What are Symbols? Objects? New primitive type?

Claude Pache claude.pache at gmail.com
Sat Apr 13 07:29:03 PDT 2013

Le 13 avr. 2013 à 15:25, Andreas Rossberg <rossberg at google.com> a écrit :

> On 13 April 2013 13:36, Claude Pache <claude.pache at gmail.com> wrote:
>> Le 13 avr. 2013 à 09:56, Andreas Rossberg <rossberg at google.com> a écrit :
>>> On 13 April 2013 00:35, Allen Wirfs-Brock <allen at wirfs-brock.com> wrote:
>>>> <snip>
>>>> Regarding #3
>>>> The biggest footgun is if
>>>> new Symbol()
>>>> creates a Symbol wrapper.  However,
>>>> new Symbol()
>>>> returning a primitive values would be unlike anything we currently have in
>>>> the language
>>> I agree, it has to be the former. But what footgun are you seeing
>>> there? Any attempt to use a wrapper as a key throws under the
>>> agreed-upon semantics, so I don't see the issue.
>> As a JS programmer, I will be very tempted to write `new Symbol` to get a new symbol. The issue is that you get an error in a different line of code from where the problem lies, and you have to be fond of the subtle distinction between value and object wrapper (which is a feature we never use in our daily coding) to understand what is happening without external help.
> While that is true, and unfortunate, it also is the case for pretty
> much every other mistake you can make in JavaScript (or any dynamic
> language, for that matter) -- and there are far more subtle ones in
> that class. So I'm not convinced that this particular case justifies
> special casing.
> /Andreas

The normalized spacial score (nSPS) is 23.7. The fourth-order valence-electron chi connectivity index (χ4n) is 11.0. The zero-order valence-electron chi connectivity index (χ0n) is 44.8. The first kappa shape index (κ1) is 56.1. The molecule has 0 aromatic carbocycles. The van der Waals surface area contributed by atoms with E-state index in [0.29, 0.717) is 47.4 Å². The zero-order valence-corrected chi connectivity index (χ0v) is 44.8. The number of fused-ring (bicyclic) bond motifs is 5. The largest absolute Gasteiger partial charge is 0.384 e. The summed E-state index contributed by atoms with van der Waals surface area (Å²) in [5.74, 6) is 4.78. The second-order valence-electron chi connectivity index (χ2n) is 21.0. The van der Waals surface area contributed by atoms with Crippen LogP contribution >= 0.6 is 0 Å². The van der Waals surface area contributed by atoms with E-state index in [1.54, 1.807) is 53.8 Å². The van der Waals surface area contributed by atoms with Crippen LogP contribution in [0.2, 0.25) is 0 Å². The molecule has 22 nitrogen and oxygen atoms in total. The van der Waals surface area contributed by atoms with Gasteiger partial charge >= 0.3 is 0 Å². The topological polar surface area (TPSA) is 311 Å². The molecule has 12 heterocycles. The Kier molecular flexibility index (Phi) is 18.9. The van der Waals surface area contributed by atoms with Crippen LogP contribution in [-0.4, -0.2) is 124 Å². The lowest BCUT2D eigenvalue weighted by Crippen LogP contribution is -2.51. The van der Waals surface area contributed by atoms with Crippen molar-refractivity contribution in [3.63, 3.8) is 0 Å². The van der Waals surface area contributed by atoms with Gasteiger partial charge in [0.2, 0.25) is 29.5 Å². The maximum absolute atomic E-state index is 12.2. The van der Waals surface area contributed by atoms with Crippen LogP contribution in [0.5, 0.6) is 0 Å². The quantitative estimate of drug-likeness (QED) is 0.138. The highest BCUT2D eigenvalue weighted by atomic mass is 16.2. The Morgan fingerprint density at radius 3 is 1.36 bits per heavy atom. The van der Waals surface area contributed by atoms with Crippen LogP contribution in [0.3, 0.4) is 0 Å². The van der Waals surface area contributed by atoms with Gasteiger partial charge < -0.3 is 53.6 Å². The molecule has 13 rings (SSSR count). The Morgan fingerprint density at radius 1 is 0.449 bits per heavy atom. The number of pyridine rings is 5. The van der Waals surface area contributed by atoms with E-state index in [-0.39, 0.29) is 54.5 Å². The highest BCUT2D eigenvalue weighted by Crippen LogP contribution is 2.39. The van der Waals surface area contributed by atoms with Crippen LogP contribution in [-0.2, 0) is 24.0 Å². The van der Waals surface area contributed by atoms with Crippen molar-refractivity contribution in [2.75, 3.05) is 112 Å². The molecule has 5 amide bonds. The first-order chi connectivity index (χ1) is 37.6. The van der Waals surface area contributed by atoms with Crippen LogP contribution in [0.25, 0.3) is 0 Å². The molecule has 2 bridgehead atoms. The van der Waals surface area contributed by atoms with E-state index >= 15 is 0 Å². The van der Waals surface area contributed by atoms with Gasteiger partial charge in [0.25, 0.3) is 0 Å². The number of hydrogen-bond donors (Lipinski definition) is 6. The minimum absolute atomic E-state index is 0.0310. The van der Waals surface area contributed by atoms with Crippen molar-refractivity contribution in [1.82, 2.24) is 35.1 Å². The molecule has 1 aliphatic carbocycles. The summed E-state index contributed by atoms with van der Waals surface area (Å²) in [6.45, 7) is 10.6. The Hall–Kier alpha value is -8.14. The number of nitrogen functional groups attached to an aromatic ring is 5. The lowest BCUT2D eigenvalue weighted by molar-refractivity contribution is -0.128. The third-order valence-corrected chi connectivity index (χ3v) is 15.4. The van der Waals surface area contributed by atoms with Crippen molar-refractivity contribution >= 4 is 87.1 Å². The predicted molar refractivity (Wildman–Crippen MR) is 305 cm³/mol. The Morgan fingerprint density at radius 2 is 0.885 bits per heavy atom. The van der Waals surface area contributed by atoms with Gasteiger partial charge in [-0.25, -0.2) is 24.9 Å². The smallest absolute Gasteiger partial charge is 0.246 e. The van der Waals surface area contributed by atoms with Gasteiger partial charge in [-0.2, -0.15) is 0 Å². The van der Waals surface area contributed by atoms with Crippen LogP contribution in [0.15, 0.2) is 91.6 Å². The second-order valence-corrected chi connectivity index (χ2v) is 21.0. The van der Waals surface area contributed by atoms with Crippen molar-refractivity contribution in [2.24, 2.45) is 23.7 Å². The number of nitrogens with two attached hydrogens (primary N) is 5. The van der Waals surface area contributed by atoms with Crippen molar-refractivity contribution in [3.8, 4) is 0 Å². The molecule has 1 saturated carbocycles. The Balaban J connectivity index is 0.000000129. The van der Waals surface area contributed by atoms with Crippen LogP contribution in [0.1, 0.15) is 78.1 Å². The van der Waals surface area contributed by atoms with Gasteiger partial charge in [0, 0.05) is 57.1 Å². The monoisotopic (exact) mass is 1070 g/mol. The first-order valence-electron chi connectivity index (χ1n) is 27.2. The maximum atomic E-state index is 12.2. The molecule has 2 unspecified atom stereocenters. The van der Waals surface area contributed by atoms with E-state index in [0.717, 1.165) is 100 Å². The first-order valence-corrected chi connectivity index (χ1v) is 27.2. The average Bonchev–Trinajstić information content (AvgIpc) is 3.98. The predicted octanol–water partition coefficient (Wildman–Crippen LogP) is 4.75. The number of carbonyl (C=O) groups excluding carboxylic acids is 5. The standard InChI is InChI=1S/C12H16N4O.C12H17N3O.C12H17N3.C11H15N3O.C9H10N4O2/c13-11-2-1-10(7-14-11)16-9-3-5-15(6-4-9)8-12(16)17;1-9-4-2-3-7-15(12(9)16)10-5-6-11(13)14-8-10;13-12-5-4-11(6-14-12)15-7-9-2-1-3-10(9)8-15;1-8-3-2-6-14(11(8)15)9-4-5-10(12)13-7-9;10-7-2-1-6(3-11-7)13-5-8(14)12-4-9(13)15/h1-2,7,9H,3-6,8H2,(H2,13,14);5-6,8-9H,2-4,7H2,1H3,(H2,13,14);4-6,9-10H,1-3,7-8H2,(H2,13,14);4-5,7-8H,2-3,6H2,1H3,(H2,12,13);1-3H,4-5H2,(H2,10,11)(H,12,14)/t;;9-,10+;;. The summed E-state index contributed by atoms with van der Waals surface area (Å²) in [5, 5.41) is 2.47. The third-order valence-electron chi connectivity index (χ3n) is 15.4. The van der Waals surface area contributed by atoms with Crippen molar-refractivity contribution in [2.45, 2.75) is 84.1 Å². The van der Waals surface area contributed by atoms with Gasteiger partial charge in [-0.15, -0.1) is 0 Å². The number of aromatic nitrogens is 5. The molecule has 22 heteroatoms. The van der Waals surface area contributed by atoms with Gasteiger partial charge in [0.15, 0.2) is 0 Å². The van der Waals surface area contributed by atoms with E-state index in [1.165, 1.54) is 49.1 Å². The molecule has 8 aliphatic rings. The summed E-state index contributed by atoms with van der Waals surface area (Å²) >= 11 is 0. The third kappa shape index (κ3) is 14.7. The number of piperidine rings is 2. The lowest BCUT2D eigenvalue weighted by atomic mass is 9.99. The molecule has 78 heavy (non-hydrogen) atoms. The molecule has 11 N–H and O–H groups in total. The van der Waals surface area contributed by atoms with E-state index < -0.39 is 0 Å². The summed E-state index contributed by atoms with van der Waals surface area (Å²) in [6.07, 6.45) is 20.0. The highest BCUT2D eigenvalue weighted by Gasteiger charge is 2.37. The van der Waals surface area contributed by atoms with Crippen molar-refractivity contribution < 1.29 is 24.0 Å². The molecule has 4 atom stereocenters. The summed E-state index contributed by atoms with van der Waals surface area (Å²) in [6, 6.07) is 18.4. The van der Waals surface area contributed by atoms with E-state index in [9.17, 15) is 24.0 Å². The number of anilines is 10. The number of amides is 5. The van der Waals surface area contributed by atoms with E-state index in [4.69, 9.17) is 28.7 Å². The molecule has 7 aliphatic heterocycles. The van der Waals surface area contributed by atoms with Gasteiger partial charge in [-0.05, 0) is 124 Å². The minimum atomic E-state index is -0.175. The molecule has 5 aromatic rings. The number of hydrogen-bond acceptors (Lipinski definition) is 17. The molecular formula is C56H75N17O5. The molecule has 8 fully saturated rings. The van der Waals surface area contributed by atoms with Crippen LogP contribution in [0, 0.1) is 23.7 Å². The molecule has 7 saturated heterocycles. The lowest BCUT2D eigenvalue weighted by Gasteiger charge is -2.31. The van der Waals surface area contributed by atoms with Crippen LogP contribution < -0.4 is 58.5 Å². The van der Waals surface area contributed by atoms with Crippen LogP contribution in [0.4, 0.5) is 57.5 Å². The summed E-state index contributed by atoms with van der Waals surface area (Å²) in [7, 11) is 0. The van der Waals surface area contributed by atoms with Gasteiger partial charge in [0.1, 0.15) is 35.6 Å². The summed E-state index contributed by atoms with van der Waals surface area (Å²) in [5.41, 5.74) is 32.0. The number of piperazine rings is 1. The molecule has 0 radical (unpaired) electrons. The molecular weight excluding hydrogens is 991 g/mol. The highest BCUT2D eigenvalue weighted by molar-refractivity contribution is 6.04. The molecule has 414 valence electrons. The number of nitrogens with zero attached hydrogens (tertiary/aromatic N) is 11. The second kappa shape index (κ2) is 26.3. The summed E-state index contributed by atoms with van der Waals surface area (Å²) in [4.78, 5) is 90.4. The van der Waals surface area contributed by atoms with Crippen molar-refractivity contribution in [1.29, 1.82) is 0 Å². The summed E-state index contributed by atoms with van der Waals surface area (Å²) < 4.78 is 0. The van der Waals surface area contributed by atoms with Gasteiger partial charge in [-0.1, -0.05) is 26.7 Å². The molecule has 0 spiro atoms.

The idea is simply to avoid adding footguns for new features, even if we can't remove the existing ones.

Regarding the issue discussed here, let me elaborate:

Until now, `new Primitive`, where `Primitive` is `Number`, `String` or `Boolean` is, in practice, not a problem, because you never need to create a new number, string or boolean that way. (You can use `Primitive` as a function for typecasting, but it is not felt as the same thing as creating a new value.) Things are different with symbols, so the `new Symbol` footgun is practically a new type of footgun.

Note also that `new Date`, `new RegExp`, `new Map`, etc., work as intuitively expected, and, if I have correctly followed the last discussions, `function* gen() { /* ... */}; myIterator = new gen` (meaning: "I want to get a *new* iterator from that generator function") would also work.

I do agree that special-casing should be avoided. Therefore, I think we should make a rule: `new Primitive` should throw for primitive types, except for legacy numbers, booleans and strings (Don't Break The Web) for which it is not a real issue.


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